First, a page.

Pick feel over the strings

Hey guys, when I play a cascading ascending lick (from the low e to high e) the pick feels very smooth over the string and I can play it quite well. But when I try to do a descending lick the pick feel over the strings does feel smooth at all and I can’t play it nearly as well. Any suggestions or tips for why this might be?


Without seeing a clip of your phrase, all we can do is guess. My guess would be that maybe the escape isn’t enough and you’re tripping over the strings on the descent. Is there economy picking involved? Ascending economy always felt very natural to me when ascending since gravity sort of helps.

If you get time, post a clip and we can get you better advice :slight_smile:

My guess is since the pick angle is reversed on the way down (I’m talking about the angle where the point of contact is the vertex, the string is one side, and edge of the pick is the other), the feel is much different. Now technically it’s the same angle just flipped 180 degrees, but it will feel different against your fingers and thumb, since the other side of the pick is making contact. Another likely case is that if you play down strokes more often, the pick is more worn down on that side too.

The other angle that changes is the angle made between the plane/face of the guitar and the face/plane of the pick. If your hand remains in the same position, this angle will not be reversed, but will be x moving one direction, and 180 - x in the other,

My tips:
If you can get your descending right hand to look like the mirror image of when it’s ascending, I think it will feel better. You can do this by tilting your picking hand to get that first angle, reversed.

Another option, which will only work with strict economy picking, is to have no angle between the pick and the string, and perpendicular to the face/plane of the guitar. This will not allow you to have and escape stroke, but as long as your strictly economy picking, you wont need one. Loosen up your grip on the pick, and allow the strings to push the pick one way when you’re ascending, and the other, descending.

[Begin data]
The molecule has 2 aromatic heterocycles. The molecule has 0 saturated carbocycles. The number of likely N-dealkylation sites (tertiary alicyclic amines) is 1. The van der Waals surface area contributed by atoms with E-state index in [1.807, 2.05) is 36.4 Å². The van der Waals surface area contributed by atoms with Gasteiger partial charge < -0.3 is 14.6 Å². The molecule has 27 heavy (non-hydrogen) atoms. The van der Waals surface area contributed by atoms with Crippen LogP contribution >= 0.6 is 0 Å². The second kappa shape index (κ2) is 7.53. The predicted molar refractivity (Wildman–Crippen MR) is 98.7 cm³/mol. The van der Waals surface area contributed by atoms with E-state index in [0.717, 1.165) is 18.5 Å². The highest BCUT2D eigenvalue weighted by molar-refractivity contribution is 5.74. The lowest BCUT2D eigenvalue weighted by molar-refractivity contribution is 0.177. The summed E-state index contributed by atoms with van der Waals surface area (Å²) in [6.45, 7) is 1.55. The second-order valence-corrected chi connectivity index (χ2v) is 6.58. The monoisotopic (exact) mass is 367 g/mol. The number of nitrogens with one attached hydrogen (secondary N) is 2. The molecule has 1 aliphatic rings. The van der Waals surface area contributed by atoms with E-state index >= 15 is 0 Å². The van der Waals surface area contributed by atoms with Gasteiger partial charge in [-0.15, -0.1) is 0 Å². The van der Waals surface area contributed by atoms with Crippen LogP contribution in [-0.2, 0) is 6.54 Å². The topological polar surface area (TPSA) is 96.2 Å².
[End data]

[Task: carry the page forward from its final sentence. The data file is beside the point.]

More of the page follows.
Unless you are very partial to the sound of either ascending or descending, I recommend practicing them equally. This will help level out your abilities going up or down. Practicing one direction more would be like going to the gym and doing bicep curls with different weights in each hand. The one you practice more will inevitably be stronger.

Hope this helps!

Isn’t that very specific to the phrase he’s playing though, and possibly not even generic enough for general playing applications? Eric Johnson definitely doesn’t do this, neither did Shawn Lane. They are both cascading pentatonic beasts. Until we see exactly what @jbentl3 playing it’s all just guesswork and our suggestions might be no help.

I say this because I’ve read countless threads on here where Troy pretty much flat out refuses advice until people post a clip :slight_smile: We’re very often not describing what is really happening, footage clears this up.

Yeah footage would be helpful for sure. But as for general advice, I believe it still applies, given that the ascending and descending patterns are true inversions of each other. By this I mean that the downstrokes and upstrokes are switched, and the numbers of notes per string are mirrored with respect to your new starting and ending point. Here’s an example of what I mean:


Where the picking is D U D D U for each five note chunk. The inversion would be:


With U D U U D for your picking.

Given that assumption, I believe this advice should always work. But yeah you made me realize in the case where a different picking approach is used for the other direction, this method might not work. In the cases of Johnson and Lane, my guess is they aren’t doing the inversions, they’re either altering the number of notes per string and/or using upstrokes and downstrokes in different ways.

But yeah when I hear “the same lick, descending” it makes me think the same lick, but backwards (inverted) so I did make that assumption

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Gotcha. Yeah that is a cool way to play 5’s. Sort of a la Rusty Cooley :slight_smile: He loves those big stretches.

The Lane/Johnson approach is more like this ascending:

|-----------------5-7-|  etc...
  D D U D U D D U D U

Then descending is

  D U D U D D U D U D
|-------------------7-|   etc...

Both are complete USX licks

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I feel the same way actually - I think it might have something to do with arm tracking when ascending versus descending. Especially since you can’t really do a rest stroke on the high E string since there’s no string above it to rest on, I find when I start a speedy lick there and work my way down it starts to feel smoother as I descend down to the lower strings. It’s an interesting issue and as more of a DSX guy originally I’ve always been a little faster at ascending phrases than descending ones. Take some videos and look at what differences you might notice with the wrist/forearm when ascending versus descending.

Yeah it’s my favorite way to play fives, I actually wrote a whole song based on this picking pattern haha